Embu people




The Embu people is located on the southeastern slopes of Mount Kenya.

The Embu are a Bantu-speaking people who are closely related to the Gikuyu of Ndia and Gicugu to the west, the Mbeere and the Kamba to the southeast, and the Chuka and the Meru to the north. These communities share common ancestry and origins. Despite speaking a Bantu language (Bantu came from central Africa), the agricultural Embu and Mbeere are one of the few Kenyan peoples whose oral traditions seem to locate their origins within Kenya, in fact very close to their present location to the southeast of Kirinyaga (Mount Kenya).

Embu people map

Tradition also speaks of a time when they were hunter-gatherers and used to live in “caves,” meaning rock shelters or hollow trees in forests, much as the indigenous Kenyan groups of hunter-gathers such as the Okiek (“Ndorobo”) did until the 20th century. Tradition further states that the Ndorobo interacted with the Embu a long time ago before the Ndorobo were either displaced or left when the forests began to be converted to farmland.

The origin of the Embu is still unclear, but there are two explanations. From historical accounts, the Embu are believed to have migrated from the Congo Basin together with their close relatives, the Kikuyu and Meru People. This migration was perhaps due to conflicts like slavery. It is believed that they migrated as far as the Kenyan Coast, since the Meru elders refer to Mpwa (Pwani or Coast) as their origin. The conflicts there, perhaps slave trade by Arabs, forced them to retreat northeast to the interior of Kenya, and they settled by the slopes of Mt. Kenya. They refer to this location as the place of the Lord, the owner of the snow (“Nyaga”) or (“Njeru” meaning white)—hence the name “Mwenenyaga” or “Mwenenjeru.”

Oral history on the other hand traces the Embu to the Northeastern Bantu who came from a dispersed area in the Taita hills near Mount Kilimanjaro. From here, this Bantu group migrated to the coast, then turned northward to a mythical place called Shungwaya between the Tana and Juba rivers in Somalia. Shungwaya became the second dispersal area from which various Bantu groups started moving out about ad 1200-1300. One such group, known as the Nyika, migrated northeast and then southward to the region of Mount Kenya. During the migration, the Nyika broke up into other smaller groups that are now known as the Kamba, Gikuyu, Meru, Chuka, Embu, and Mbeere. It is likely that the Embu arrived in their present home by ad 1425. They fought and expelled a people known as the Gumba, who were the original inhabitants of the territory.

On the contrary, the Embu ancestral origin myth goes on to indicate that the Embu have been on their land since the beginning of time. Embu mythology claims that the Embu people originated from Mbue Njeru in the interior of Embu, close to Runyenjes town. The mythology claims that God (Ngai) created Mwenendega and gave him a beautiful wife by the famous Mbui Njeru waterfall—hence her name “Ciurunji.” The couple was blessed with wealth, and their descendants populated the rest of Embu. The Embu believe that they descended from Mwenendega who lived in a small grove, which now bears his name, near the present location of the town of Runyenjes. This grove is still protected as a sacred place. One day Mwenendega saw a very beautiful woman bathing in a stream nearby. Her name was Nveta, and it is said that she was not an earthly woman. After much persuasion and praises of her beauty, she agreed to live with him and not return to her people. They had many children. Their first two children were a boy called Kembu and a girl called Werimba. When Kembu impregnated Werimba, the two were expelled from home. They founded their new home elsewhere and bore children who also married each other and bore more children. All these children came to be known popularly as “children of Kembu,” and later, Embu, in short.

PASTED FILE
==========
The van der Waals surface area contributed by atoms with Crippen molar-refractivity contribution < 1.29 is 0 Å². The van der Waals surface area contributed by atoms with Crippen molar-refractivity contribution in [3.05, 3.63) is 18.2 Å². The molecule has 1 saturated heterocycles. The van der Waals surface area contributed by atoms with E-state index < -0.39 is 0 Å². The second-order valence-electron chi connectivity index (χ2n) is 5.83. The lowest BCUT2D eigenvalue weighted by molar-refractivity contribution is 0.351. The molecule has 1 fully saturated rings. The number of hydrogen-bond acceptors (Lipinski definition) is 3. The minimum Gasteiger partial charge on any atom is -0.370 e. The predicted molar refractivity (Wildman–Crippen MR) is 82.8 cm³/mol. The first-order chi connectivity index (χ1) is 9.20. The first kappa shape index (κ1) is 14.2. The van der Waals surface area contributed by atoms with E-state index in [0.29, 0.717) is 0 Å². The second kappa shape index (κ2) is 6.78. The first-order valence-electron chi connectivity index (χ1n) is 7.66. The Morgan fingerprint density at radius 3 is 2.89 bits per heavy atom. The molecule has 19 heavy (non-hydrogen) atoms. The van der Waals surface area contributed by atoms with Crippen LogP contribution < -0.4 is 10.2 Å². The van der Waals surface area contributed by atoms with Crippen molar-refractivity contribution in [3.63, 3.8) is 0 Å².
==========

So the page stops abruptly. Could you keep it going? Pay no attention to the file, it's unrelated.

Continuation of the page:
Since Mount Kenya lies within the lands of this cluster, these groups collectively are known as the Mount Kenya Bantu. Although over the years they have traded with each other, there are also many accounts of the wars that they have fought with each other either to capture livestock (cattle, sheep, and goats) or gain territory belonging to the other. Two of the more famous battles occurred around 1870 and 1890 when the celebrated war hero, Njeru Karuku, led the Embu successfully against the Chuka. In 1900 the Embu defeated the attacking Kamba and drove them back across the Tana River into their own territory. The Embu also fought with the Maasai, who came from the south to raid for cattle, and the British, who colonized Kenya in 1920.

The battles against the British were ideologically different from the previous ones. In 1900, the British built the first administrative post at Fort Hall to control the rebellious Gikuyu. By 1904, the Gikuyu of Ndia and Gicugu, Embu's neighbors, had been conquered by the British. From here, the British organized military expeditions against the Embu who had refused to accept British rule peacefully. With the help of the Mbeere and the Gikuyu of Ndia, the British conquered the Embu around 1906. However, Embu resistance against foreign rule continued, more in the form of passive rather than armed resistance. To maintain order, Embu Station was established, first as a military station, and then as an administrative center. The last time the Embu fought against British rule was in the 1950s during the Mau Mau rebellion, which lasted for almost 10 years. This time the Embu and the Meru joined the Gikuyu to fight for Kenya's independence, which came on 12 December 1963.